DEI is worming its way into WA schools through teacher training. Who will resist? | Opinion

The fears of many, including myself, have come to fruition: In March 2019, I wrote an op-ed in opposition to Washington state legislature’s House Bill 1314 ,which meant to embed diversity education into instructional practices of Washington public schools. The local educational establishment immediately responded with a wave of vindictive attacks.

Since that time, the Washington Legislature has doubled down on the DEI (diversity, equity and inclusion) worldview in our schools and colleges, passing legislation mandating DEI principles in staff training at all levels of schooling, including Senate bills 5044 and 5227.

These laws, mandating extensive professional training for all educational staff from K to post-high-school, should put to rest any claim that DEI is not being introduced into Washington’s schools.

This has always been a red herring. It is true that DEI is not being directly taught to students as a subject in Washington schools. However, DEI is being mandated as part of the framework for teacher and administrator professional training requirements, which informs teaching strategies, the selection of curriculum materials and the evaluation of teachers and administrators.

Seattle Public Schools leads the state in the adoption of DEI principles into school operations, staff training and classroom instruction. Christopher Rufo documented these efforts in his book, “America’s Cultural Revolution.

Rufo suggests that teachers at one 2020 training session were told that the United States is a “race-based white-supremacist society,” and that public schools were guilty of “spirit murder” — and that white teachers must confront their “thieved inheritance.”

Seattle schools have made it clear their pursuit of racial equity has nothing to do with Martin Luther King Jr.’s dream of equal opportunity.

“The concept of racial equity goes beyond formal racial equality — where all students are treated the same — to fostering a barrier-free environment where all students, regardless of their race have the opportunity to achieve. This means differentiating resource allocations, within budgetary limitations, to serve students with the support and opportunities they need to succeed academically,” one training document states.

DEI interprets all human relationships through a strictly materialistic lens. The person is emptied of all spiritual content. Only physical characteristics count.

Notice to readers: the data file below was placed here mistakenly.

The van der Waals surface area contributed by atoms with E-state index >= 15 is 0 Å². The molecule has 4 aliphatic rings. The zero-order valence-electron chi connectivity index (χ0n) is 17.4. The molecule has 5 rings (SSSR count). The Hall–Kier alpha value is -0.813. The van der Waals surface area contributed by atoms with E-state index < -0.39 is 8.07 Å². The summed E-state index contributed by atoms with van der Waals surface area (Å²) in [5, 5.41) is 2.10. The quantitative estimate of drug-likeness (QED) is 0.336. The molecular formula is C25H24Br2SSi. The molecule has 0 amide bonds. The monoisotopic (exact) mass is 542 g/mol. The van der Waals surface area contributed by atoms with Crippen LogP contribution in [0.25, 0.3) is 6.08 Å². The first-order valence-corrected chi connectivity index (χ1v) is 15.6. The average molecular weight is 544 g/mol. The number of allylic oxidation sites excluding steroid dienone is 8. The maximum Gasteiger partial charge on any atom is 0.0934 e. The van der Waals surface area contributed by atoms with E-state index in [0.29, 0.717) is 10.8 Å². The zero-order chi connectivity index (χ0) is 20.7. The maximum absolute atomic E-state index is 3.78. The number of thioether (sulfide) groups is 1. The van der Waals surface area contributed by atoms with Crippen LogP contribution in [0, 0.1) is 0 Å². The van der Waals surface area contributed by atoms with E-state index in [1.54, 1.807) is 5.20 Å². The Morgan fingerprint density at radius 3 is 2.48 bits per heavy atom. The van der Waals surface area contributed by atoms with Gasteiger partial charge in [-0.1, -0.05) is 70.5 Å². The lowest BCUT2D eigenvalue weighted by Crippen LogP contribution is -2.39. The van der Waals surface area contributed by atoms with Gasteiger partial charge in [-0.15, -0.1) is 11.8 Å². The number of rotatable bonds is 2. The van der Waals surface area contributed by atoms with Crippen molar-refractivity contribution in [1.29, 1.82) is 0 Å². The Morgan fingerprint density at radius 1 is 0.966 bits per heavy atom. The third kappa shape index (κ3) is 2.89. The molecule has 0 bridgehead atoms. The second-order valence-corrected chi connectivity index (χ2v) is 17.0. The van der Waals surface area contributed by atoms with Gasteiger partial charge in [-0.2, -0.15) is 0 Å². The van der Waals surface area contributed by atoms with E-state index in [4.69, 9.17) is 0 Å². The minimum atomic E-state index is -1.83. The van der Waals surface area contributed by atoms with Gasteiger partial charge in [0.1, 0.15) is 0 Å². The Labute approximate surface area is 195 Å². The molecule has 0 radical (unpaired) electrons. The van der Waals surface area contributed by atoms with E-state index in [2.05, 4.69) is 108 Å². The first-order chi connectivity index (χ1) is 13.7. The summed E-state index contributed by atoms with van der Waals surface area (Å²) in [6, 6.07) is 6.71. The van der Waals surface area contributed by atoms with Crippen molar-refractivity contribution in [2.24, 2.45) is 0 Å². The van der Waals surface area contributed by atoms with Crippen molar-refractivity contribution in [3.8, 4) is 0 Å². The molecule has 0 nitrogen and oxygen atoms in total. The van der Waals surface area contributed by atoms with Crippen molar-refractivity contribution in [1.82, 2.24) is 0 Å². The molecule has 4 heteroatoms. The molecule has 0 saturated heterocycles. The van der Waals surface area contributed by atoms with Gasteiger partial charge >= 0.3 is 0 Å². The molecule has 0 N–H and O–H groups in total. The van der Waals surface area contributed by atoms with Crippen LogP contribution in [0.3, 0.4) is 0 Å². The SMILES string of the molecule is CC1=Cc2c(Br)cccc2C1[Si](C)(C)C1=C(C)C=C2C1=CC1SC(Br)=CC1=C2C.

Instead of the workers being exploited by a capitalist economy, DEI assumes racial minorities are being exploited and marginalized by a white, Euro-centric culture.

There has been some push-back against this ideological regime. In the 2022 legislative session Rep. Jim Walsh, R-Aberdeen, was the primary sponsor of HB 1807, introduced to support civics education. In addition to supporting a strong framework for teaching civics, the bill would have allowed teachers to opt out of DEI training sessions.

Not surprisingly, the bill was opposed by the educational establishment and Democratic lawmakers, and it was not enacted into law.

Walsh’s bill was meant as an antidote to SB 5044, enacted in 2021. — a broad-based effort to enshrine DEI principles into our schools through a comprehensive training sequence that focuses on “cultural competency, diversity, equity and inclusion.” The law mandates, beginning in the 23-24 school year school districts must devote one professional training day each year to DEI principles.

Teaching and administrative staff in our colleges and universities are not free of the DEI training mandates. Current state law requires that each “institution of higher learning must” provide professional development focusing on “diversity, equity, inclusion and anti-racism” beginning in 2022.

In a sense, the turn toward the adoption of DEI as a framework for analyzing and reforming our institutions of learning represents a triumph of 1960s leftist ideology. At that time, radicals hoped for cultural and political revolution, but it failed to materialize.

Undaunted, a new generation of cultural Marxists aims to accomplish the same goals by capturing the methods used to educate and develop our teachers, professors and administrative staff.

The only important question is this:

How many educators, at any level, will stand their ground In defense of providing equal opportunity for all students, and refuse to be co-opted into becoming propagandists for the brave new world of diversity, equity and inclusion?

Mike Jankanish of Tacoma is a retired teacher of 46 years, former chair of the history department at Wilson High School and an occasional op-ed contributor on education issues for The News Tribune.